B

As discussed above, Hooper's Brady and Napue claims all hinge on the alleged “new” factual predicate that Marilyn was shown a photo lineup of Hooper. But the only evidence supporting that alleged fact is the lone statement in the State's Letter, which was a misstatement, unsupported by any evidence. Thus, Hooper offers no newly discovered evidence to support the alleged factual predicate for his Brady and Napue claims. In other words, Hooper cannot make a prima facie showing that he meets the stringent standards under § 2244(b)(2)(B) because he fails to show that the alleged new evidence—that Marilyn saw a photo lineup of Hooper—even exists. See Woratzeck, 118 F.3d at 651 (“Woratzeck must make a prima facie showing that this evidence exists, and that it would exonerate him under the stringent standard of section 2244(b)(2).”).

IV

We AFFIRM the district court. It properly dismissed Hooper's due process and actual innocence claims. It also correctly determined that the Brady and Napue claims are second or successive subject to § 2244(b)(2). Because Hooper has failed to meet the requirements under § 2244(b)(2)(B) as to his Brady and Napue claims, his petition, which we construe as a request for leave to file a second or successive petition, is DENIED.12 For the foregoing reasons, we also deny Hooper's motion for a stay of execution.

FOOTNOTES

1.   We provide a brief summary of Hooper's crimes, as we described them in detail in our prior decision denying Hooper's habeas petition. See Hooper v. Shinn, 985 F.3d 594, 599–601 (9th Cir. 2021). We note that we previously denied Hooper's application for leave to file a second or successive petition that would have alleged violations under Brady. Hooper v. Shinn, 859 F. App'x 79 (2021).

2.   “From 1986 through 2017, Hooper filed five state post-conviction petitions.” Hooper, 985 F.3d at 612.

3.   The State submitted a revised letter to the Board on November 1, 2022, but this quoted language remained unchanged.

4.   On November 3, 2022, the Arizona Board of Executive Clemency unanimously voted to deny relief.

5.   While we are likely required to give deference to the Superior Court's findings regarding Dr. Loftus, see 28 U.S.C. § 2254(e)(1), Hooper's actual innocence claim based on Dr. Loftus's report fails even without any deference, as discussed below.

6.   The Superior Court also denied Hooper's motion for reconsideration of the court's denial of his request for discovery. Hooper had asked that “he be allowed complete access to the State's file and that he be able to interview the two prosecutors responsible for drafting a letter in opposition to his request for clemency.” The Superior Court denied the motion for reconsideration based on its acceptance of attorney Sparks's avowal at the evidentiary hearing.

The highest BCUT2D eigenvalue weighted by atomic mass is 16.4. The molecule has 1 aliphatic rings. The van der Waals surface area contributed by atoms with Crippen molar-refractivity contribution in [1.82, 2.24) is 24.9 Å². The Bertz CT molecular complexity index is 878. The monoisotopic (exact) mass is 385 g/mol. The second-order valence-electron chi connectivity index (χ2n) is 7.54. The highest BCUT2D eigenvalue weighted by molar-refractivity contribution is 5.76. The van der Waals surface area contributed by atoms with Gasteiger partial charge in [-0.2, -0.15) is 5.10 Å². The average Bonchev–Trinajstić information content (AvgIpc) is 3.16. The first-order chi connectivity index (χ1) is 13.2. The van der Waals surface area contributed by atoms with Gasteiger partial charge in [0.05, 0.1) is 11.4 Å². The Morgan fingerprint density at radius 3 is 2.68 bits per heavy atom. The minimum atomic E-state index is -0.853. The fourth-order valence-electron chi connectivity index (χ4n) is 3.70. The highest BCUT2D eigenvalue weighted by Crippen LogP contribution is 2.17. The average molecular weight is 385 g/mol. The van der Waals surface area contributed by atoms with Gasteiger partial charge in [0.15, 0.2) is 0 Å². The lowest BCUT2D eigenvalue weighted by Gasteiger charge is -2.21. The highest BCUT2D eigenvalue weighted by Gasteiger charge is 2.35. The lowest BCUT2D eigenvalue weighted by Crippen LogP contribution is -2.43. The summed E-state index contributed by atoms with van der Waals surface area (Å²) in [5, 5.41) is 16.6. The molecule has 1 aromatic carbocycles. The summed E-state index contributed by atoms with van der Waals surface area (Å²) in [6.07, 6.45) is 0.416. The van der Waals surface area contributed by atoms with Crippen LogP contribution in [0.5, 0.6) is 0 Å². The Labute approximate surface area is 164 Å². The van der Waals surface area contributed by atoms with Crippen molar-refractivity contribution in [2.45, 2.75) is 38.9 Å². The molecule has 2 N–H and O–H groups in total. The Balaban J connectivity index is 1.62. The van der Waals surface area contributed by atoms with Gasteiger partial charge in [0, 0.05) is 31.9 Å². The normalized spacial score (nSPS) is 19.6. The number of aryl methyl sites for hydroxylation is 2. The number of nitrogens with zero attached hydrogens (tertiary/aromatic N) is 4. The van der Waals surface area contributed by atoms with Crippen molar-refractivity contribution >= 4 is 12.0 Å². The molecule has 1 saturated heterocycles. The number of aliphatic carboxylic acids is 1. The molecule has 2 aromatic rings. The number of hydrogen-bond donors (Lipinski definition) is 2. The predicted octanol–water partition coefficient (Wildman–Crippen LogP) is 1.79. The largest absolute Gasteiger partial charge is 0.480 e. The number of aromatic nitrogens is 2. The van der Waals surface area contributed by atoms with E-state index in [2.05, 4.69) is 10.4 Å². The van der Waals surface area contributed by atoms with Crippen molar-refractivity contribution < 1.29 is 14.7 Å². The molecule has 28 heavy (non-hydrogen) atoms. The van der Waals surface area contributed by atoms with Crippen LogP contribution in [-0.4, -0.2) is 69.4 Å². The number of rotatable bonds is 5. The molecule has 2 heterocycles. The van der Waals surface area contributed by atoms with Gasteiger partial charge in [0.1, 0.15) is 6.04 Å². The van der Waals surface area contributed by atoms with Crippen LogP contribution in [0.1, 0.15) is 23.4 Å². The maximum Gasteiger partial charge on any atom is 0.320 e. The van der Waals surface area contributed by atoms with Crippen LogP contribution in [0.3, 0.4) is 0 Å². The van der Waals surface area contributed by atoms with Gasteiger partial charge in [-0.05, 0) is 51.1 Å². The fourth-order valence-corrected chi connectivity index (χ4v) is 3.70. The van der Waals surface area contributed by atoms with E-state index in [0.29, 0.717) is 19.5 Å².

7.   “A certificate of appealability may issue ․ only if the applicant has made a substantial showing of the denial of a constitutional right.” 28 U.S.C. § 2253(c)(2). “At the COA stage, the only question is whether the applicant has shown that jurists of reason could disagree with the district court's resolution of his constitutional claims or that jurists could conclude the issues presented are adequate to deserve encouragement to proceed further.’ ” Buck v. Davis, ––– U.S. ––––, 137 S. Ct. 759, 773, 197 L.Ed.2d 1 (2017) (quoting Miller-El v. Cockrell, 537 U.S. 322, 327, 123 S.Ct. 1029, 154 L.Ed.2d 931 (2003)). Under the circumstances, we believe that, as to the actual innocence claim, “jurists could conclude the issues presented are adequate to deserve encouragement to proceed further.” Id.

8.   Below Hooper did not cite or discuss Brown in arguing that his petition was not second or successive. As a three-judge panel we are bound by Brown. See Miller v. Gammie, 335 F.3d 889, 899 (9th Cir. 2003) (en banc). As discussed below, Brown compels the conclusion that Hooper's Brady and Napue claims are second or successive.

9.   Hooper tries to rebut the state courts' findings by arguing that it was improper for the courts to rely on Sparks's avowal at the evidentiary hearing. But the Arizona Supreme Court did not solely rely on Sparks's avowal. It also relied on the prosecutor's retraction at the clemency hearing and Hooper's failure to present any evidence that the statement was not a mistake.

10.   That Hooper became aware of the fact recently is irrelevant. See Brown, 889 F.3d at 672–73 (rejecting argument that factual predicate accrues at the time the petitioner becomes aware of it).

11.   See McQuiggin v. Perkins, 569 U.S. 383, 392, 133 S.Ct. 1924, 185 L.Ed.2d 1019 (2013) (“[The Supreme Court has] not resolved whether a prisoner may be entitled to habeas relief based on a freestanding claim of actual innocence.”).

12.   “The grant or denial of an authorization by a court of appeals to file a second or successive application shall not be appealable and shall not be the subject of a petition for rehearing or for a writ of certiorari.” 28 U.S.C. § 2244 (b)(3)(E).

PER CURIAM: